0.5Er–3Yb–0.1Tm samples were 8.0 and 2.2 ms, respectively. It suggests that for sample 0.5Er–3Yb, more Er3+ ions in 4 I13/2 emit 1529 nm photons through 4 I13/2 → 4 I15/2 transition, which weakens the red upcoversion emission. The sensitizations of Tm3+ to Er3+ for green and red emissions depend on the populations of 3 H4 and 3 F4 , which need the sensitization of Yb3+ in 2 F5/2 first. Yb3+ in 2 F5/2 also sensitizes the Er3+ directly, so in Fig. 3, the intensity of upconversion luminescence of 1.0Er–0.1Tm glass is comparatively weak. The sensitization of Tm3+ to Er3+ depopulates 3 H4 and 3 F energy level and weakens the 476 nm emission. There4 fore, with the increment of Er3+ content, blue emission of the 0.5Er–5Yb–0.1Tm and 1.0Er–5Yb–0.1Tm samples decreases. The green and red emissions increase with the increment of Er3+ content because of the CR process between Er3+ ions. For the Yb3+ /Tm3+ codoped glass, the 476 nm blue luminescence can be quenched by the following process: Tm3+ :1 G4 + Tm3+ :3 H6 → Tm3+ :3 H4 + Tm3+ :3 H5 . However, when the concentration of Tm3+ ions is not too high, this quenching process is not notable because the 3 H4 and 3 H5 energy levels are still the interim states for the blue upconversion emission. Tm3+ ions in 3 F4 or 3 H4 can be sensitized again to 1 G4 . It is just like a cycle. However, when Er3+ ions is introduced, 3 F4 and 3 H4 states are depopulated by the energy transfer to Er3+ ions, and the cycle breaks. Therefore, the blue luminescence quenching occurs at a relative lower concentration of Tm3+ ions in Er3+ , Yb3+ and Tm3+ codoped glasses than in Yb3+ /Tm3+ codoped glasses.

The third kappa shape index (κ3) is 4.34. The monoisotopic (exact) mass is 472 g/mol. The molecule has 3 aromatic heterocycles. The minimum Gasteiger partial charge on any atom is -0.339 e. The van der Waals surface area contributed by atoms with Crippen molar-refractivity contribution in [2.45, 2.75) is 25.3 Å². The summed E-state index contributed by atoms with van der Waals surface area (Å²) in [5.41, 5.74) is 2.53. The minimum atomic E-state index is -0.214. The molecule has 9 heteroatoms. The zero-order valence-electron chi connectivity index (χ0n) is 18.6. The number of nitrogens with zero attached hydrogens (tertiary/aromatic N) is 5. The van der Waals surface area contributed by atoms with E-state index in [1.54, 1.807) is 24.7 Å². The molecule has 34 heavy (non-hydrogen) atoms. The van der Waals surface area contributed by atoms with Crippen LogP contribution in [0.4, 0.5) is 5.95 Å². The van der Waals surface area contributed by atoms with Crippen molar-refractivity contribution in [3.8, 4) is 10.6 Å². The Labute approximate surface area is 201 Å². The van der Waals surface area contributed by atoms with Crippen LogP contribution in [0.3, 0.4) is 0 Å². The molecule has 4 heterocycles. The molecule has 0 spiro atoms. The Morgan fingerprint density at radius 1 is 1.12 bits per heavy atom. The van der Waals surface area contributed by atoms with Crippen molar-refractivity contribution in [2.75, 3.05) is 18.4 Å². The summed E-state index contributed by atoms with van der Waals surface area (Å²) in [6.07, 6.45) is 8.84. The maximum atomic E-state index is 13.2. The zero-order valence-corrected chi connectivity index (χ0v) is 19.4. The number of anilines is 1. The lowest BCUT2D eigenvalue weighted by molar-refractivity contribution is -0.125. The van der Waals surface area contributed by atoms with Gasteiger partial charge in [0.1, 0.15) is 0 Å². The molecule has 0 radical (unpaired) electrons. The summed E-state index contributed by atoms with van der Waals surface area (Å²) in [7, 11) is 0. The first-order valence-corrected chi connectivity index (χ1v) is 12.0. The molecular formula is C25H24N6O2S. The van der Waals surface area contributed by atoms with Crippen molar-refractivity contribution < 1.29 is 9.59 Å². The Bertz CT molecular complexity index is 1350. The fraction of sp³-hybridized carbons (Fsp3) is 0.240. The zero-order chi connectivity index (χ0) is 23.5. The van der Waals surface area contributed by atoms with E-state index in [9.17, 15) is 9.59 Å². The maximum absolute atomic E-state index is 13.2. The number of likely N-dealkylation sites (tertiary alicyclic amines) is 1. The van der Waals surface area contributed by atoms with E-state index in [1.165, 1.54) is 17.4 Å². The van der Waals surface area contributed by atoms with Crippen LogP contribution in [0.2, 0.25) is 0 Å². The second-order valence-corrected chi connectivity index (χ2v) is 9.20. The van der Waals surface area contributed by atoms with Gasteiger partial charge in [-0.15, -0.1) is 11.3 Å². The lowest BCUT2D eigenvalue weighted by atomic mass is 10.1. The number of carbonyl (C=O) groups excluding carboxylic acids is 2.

5. Conclusions Blue, green and red upconversion luminescence of Er3+ , Yb3+ and Tm3+ codoped fluorophosphate glasses at 970 nm LD excitation was studied. For the Er3+ , Yb3+ and Tm3+ codoped glasses, the blue luminescence is nearly a three-photon process, the green luminescence is a process between two-photon and three-photon, and the red luminescence is a two-photon process. Tm3+ behaves as the sensitizer to Er3+ for the green upconversion luminescence through the energy transfer process: Tm3+ :3 H4 + Er3+ :4 I15/2 → Er3+ :4 I9/2 + Tm3+ :3 H6 , and for the red upconversion luminescence through the energy transfer process: Tm3+ :3 F4 + Er3+ :4 I11/2 → Tm3+ :3 H6 + Er3+ :4 F9/2 . Er3+ acts as quenching center for the blue upconversion luminescence of Tm3+ . The blue luminescence quenching occurs at a lower concentration of Tm3+ ions in Er3+ , Yb3+ and Tm3+ codoped glasses than in Yb3+ /Tm3+ codoped glasses.

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The intensity of the blue, green and red upconversion emissions can be changed by adjusting the concentrations of the Er3+ , Yb3+ and Tm3+ rare earth ions in the fluorophosphate glasses. This research may provide useful information for the development of image devices. Acknowledgements The author would like to thank Ms. Ying Zhao for her help in the experiment. This work is financially supported by Chinese National Natural Science Foundation (no. 60508014, no. 50572110 and no. 50502030). References [1] S.Q. Xu, Z.M. Yang, J.J. Zhang, G.N. Wang, S.X. Dai, L.L. Hu, Z.H. Jiang, Chem. Phys. Lett. 385 (2004) 263. [2] W.S. Tsang, W.M. Yu, C.L. Mak, W.L. Tsui, K.H. Wong, H.K. Hui, J. Appl. Phys. 91 (2002) 1871. [3] G.S. Qin, W.P. Qin, C.F. Wu, S.H. Huang, J.S. Zhang, S.Z. Lu, D. Zhao, H.Q. Liu, J. Appl. Phys. 93 (2003) 4328. [4] L.Y. Wang, R.X. Yan, Z.Y. Huo, L. Wang, J.H. Zeng, J. Bao, X. Wang, Q. Peng, Y.D. Li, Angew. Chem. Int. Ed. 44 (2005) 6054.